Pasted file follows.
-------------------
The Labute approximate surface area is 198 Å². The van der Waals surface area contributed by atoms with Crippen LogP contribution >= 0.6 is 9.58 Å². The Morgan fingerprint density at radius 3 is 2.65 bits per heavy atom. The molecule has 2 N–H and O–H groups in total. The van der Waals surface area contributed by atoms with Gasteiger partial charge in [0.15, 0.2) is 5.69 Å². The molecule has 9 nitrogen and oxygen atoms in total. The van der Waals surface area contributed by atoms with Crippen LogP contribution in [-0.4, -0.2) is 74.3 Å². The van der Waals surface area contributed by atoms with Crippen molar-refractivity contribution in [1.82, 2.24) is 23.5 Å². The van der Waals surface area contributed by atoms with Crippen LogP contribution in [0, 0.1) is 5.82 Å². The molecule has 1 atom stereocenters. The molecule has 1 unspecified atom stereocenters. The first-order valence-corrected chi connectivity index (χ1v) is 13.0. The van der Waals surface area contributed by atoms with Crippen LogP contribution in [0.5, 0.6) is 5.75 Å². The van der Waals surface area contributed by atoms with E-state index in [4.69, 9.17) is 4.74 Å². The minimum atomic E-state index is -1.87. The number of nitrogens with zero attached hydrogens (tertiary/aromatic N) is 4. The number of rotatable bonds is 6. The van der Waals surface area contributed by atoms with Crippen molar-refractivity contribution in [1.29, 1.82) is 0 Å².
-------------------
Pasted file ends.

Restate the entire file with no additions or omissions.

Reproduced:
The Labute approximate surface area is 198 Å². The van der Waals surface area contributed by atoms with Crippen LogP contribution >= 0.6 is 9.58 Å². The Morgan fingerprint density at radius 3 is 2.65 bits per heavy atom. The molecule has 2 N–H and O–H groups in total. The van der Waals surface area contributed by atoms with Gasteiger partial charge in [0.15, 0.2) is 5.69 Å². The molecule has 9 nitrogen and oxygen atoms in total. The van der Waals surface area contributed by atoms with Crippen LogP contribution in [-0.4, -0.2) is 74.3 Å². The van der Waals surface area contributed by atoms with Crippen molar-refractivity contribution in [1.82, 2.24) is 23.5 Å². The van der Waals surface area contributed by atoms with Crippen LogP contribution in [0, 0.1) is 5.82 Å². The molecule has 1 atom stereocenters. The molecule has 1 unspecified atom stereocenters. The first-order valence-corrected chi connectivity index (χ1v) is 13.0. The van der Waals surface area contributed by atoms with Crippen LogP contribution in [0.5, 0.6) is 5.75 Å². The van der Waals surface area contributed by atoms with E-state index in [4.69, 9.17) is 4.74 Å². The minimum atomic E-state index is -1.87. The number of nitrogens with zero attached hydrogens (tertiary/aromatic N) is 4. The number of rotatable bonds is 6. The van der Waals surface area contributed by atoms with Crippen molar-refractivity contribution in [1.29, 1.82) is 0 Å².